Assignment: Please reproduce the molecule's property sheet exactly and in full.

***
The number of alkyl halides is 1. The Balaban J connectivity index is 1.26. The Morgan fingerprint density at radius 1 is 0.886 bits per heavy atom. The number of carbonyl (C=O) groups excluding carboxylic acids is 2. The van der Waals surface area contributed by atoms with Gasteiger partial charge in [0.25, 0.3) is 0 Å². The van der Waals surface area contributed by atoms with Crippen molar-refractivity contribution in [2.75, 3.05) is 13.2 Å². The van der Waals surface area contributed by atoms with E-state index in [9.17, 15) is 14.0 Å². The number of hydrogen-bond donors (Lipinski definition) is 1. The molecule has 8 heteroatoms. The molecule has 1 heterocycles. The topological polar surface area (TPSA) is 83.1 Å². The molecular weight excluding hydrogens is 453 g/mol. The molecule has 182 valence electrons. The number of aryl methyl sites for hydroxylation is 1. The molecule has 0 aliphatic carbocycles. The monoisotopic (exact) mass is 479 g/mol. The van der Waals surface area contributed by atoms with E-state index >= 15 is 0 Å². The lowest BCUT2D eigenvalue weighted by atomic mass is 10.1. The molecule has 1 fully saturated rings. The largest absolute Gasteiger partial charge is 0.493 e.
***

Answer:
The number of alkyl halides is 1. The Balaban J connectivity index is 1.26. The Morgan fingerprint density at radius 1 is 0.886 bits per heavy atom. The number of carbonyl (C=O) groups excluding carboxylic acids is 2. The van der Waals surface area contributed by atoms with Gasteiger partial charge in [0.25, 0.3) is 0 Å². The van der Waals surface area contributed by atoms with Crippen molar-refractivity contribution in [2.75, 3.05) is 13.2 Å². The van der Waals surface area contributed by atoms with E-state index in [9.17, 15) is 14.0 Å². The number of hydrogen-bond donors (Lipinski definition) is 1. The molecule has 8 heteroatoms. The molecule has 1 heterocycles. The topological polar surface area (TPSA) is 83.1 Å². The molecular weight excluding hydrogens is 453 g/mol. The molecule has 182 valence electrons. The number of aryl methyl sites for hydroxylation is 1. The molecule has 0 aliphatic carbocycles. The monoisotopic (exact) mass is 479 g/mol. The van der Waals surface area contributed by atoms with E-state index >= 15 is 0 Å². The lowest BCUT2D eigenvalue weighted by atomic mass is 10.1. The molecule has 1 fully saturated rings. The largest absolute Gasteiger partial charge is 0.493 e.